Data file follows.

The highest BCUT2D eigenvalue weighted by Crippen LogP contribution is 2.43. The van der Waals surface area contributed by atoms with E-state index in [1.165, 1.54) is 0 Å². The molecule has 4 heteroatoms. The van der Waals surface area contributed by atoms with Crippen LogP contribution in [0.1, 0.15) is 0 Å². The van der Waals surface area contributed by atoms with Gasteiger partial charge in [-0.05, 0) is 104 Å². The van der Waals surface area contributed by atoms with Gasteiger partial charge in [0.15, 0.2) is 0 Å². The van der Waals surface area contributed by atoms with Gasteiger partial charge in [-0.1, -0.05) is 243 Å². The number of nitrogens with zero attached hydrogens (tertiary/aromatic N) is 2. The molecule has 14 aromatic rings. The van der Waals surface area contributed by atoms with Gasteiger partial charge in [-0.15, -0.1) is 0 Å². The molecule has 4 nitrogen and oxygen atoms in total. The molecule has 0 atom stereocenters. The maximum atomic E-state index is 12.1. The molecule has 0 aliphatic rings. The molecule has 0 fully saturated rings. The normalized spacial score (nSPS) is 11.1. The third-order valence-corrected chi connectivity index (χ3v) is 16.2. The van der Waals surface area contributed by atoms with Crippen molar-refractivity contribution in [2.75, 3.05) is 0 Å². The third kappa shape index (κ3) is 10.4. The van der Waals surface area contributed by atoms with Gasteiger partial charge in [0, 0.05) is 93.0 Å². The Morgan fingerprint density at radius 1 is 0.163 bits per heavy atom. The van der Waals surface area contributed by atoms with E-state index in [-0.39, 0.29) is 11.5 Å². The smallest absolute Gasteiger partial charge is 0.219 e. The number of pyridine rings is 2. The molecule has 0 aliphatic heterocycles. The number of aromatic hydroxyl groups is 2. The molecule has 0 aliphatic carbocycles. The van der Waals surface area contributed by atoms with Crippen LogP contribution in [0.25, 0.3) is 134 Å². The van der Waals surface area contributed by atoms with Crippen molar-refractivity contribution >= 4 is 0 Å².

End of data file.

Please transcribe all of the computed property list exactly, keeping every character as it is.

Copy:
The highest BCUT2D eigenvalue weighted by Crippen LogP contribution is 2.43. The van der Waals surface area contributed by atoms with E-state index in [1.165, 1.54) is 0 Å². The molecule has 4 heteroatoms. The van der Waals surface area contributed by atoms with Crippen LogP contribution in [0.1, 0.15) is 0 Å². The van der Waals surface area contributed by atoms with Gasteiger partial charge in [-0.05, 0) is 104 Å². The van der Waals surface area contributed by atoms with Gasteiger partial charge in [0.15, 0.2) is 0 Å². The van der Waals surface area contributed by atoms with Gasteiger partial charge in [-0.1, -0.05) is 243 Å². The number of nitrogens with zero attached hydrogens (tertiary/aromatic N) is 2. The molecule has 14 aromatic rings. The van der Waals surface area contributed by atoms with Gasteiger partial charge in [-0.15, -0.1) is 0 Å². The molecule has 4 nitrogen and oxygen atoms in total. The molecule has 0 atom stereocenters. The maximum atomic E-state index is 12.1. The molecule has 0 aliphatic rings. The molecule has 0 fully saturated rings. The normalized spacial score (nSPS) is 11.1. The third-order valence-corrected chi connectivity index (χ3v) is 16.2. The van der Waals surface area contributed by atoms with Crippen molar-refractivity contribution in [2.75, 3.05) is 0 Å². The third kappa shape index (κ3) is 10.4. The van der Waals surface area contributed by atoms with Gasteiger partial charge in [0, 0.05) is 93.0 Å². The Morgan fingerprint density at radius 1 is 0.163 bits per heavy atom. The van der Waals surface area contributed by atoms with E-state index in [-0.39, 0.29) is 11.5 Å². The smallest absolute Gasteiger partial charge is 0.219 e. The number of pyridine rings is 2. The molecule has 0 aliphatic heterocycles. The number of aromatic hydroxyl groups is 2. The molecule has 0 aliphatic carbocycles. The van der Waals surface area contributed by atoms with Crippen LogP contribution in [0.25, 0.3) is 134 Å². The van der Waals surface area contributed by atoms with Crippen molar-refractivity contribution >= 4 is 0 Å².